On a first encounter, [he] strikes one as a somewhat eccentric, quirky person. He wears a polka-dot bow tie and suspenders to class, rides a bicycle to campus, and makes really bizarre jokes," wrote a student in nominating Connel R. Fullenkamp, a visiting associate professor of economics, for the Alumni Distinguished Undergraduate Teaching Award. "Beneath this peculiar, humorous faÁade is a man who is passionate about inspiring students to think more critically about economic issues and how they relate to our lives."
Fullenkamp, who has been nominated for the past four years, was selected by a student committee from a field of thirty-two nominations, representing twenty-five different faculty members. "His classes are unbelievably popular, despite being difficult and requiring a lot of work," wrote another student. His lectures were described as "clear, crisp, and entertaining." Adjectives included "brilliant," "accessible," "selfless," and "dedicated"--to his teaching and to his students.
One wrote of his assistance in her job search. "He helped me prepare for my interviews, tutored me when I had to miss class, and did so much personally and academically to improve my overall confidence in my job search and in my abilities."
The consensus: "Here is a professor who is genuinely interested in getting you to learn and teaching you to think."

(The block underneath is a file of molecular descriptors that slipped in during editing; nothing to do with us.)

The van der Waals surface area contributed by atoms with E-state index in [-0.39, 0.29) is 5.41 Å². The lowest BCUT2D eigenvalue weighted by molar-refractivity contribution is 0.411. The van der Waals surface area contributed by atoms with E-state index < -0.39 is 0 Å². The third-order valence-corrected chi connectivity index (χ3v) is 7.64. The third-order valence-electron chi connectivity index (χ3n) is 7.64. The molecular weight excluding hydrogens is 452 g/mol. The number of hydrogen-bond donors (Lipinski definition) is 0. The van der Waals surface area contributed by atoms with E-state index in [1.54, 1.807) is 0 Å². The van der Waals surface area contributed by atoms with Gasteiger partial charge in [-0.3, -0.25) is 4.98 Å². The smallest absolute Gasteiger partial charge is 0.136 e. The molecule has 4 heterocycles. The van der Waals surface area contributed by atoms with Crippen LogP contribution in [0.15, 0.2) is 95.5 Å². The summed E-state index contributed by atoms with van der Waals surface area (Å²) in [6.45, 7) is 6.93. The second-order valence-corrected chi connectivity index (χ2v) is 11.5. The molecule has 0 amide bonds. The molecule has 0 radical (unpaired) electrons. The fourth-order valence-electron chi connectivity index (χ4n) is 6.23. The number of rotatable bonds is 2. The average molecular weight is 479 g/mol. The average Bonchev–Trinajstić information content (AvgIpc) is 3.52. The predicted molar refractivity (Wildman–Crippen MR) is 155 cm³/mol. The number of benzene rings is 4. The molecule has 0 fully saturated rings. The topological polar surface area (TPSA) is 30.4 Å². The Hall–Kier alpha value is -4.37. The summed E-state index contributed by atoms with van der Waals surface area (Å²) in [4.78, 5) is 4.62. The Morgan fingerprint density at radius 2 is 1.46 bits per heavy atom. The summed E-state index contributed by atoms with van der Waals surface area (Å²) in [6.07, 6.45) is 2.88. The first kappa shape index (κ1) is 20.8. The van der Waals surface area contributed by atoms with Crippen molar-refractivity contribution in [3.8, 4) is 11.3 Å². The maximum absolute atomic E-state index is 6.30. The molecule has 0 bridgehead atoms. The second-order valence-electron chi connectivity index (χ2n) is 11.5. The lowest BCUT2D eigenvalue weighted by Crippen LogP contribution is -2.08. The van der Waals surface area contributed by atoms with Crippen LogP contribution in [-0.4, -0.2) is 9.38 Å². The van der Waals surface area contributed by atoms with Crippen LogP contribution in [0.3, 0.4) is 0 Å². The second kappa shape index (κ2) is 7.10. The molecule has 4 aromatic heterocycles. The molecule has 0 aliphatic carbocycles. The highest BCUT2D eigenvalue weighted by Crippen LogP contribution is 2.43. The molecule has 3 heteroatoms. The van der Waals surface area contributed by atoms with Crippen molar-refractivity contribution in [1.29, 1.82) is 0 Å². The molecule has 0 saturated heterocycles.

Fullenkamp has been a visiting associate professor in the economics department since 1999, and associate director of undergraduate studies since 2004. He has been a consultant at the Duke Center for International Development since 2003. In his department, he developed "Basic Corporate Finance and Investments," a one-semester introduction for undergraduates to the essentials of finance. He has taught international executives in intensive, one-week courses in corporate finance.
He earned a bachelor's degree in 1987 at Michigan State University, a master's in 1989, and a Ph.D. in 1992 at Harvard University. He taught in the finance and business economics department at the University of Notre Dame, where he received the College of Business' Outstanding Teacher Award in 1998. He has been a visiting scholar and consultant at the International Monetary Fund's IMF Institute in Washington since 1999.
The Alumni Distinguished Undergraduate Teaching Award, sponsored by the Duke Alumni Association, will be presented during Founders' Day ceremonies on September 29. It includes a $5,000 stipend and $1,000 for a Duke library to purchase material recommended by the recipient.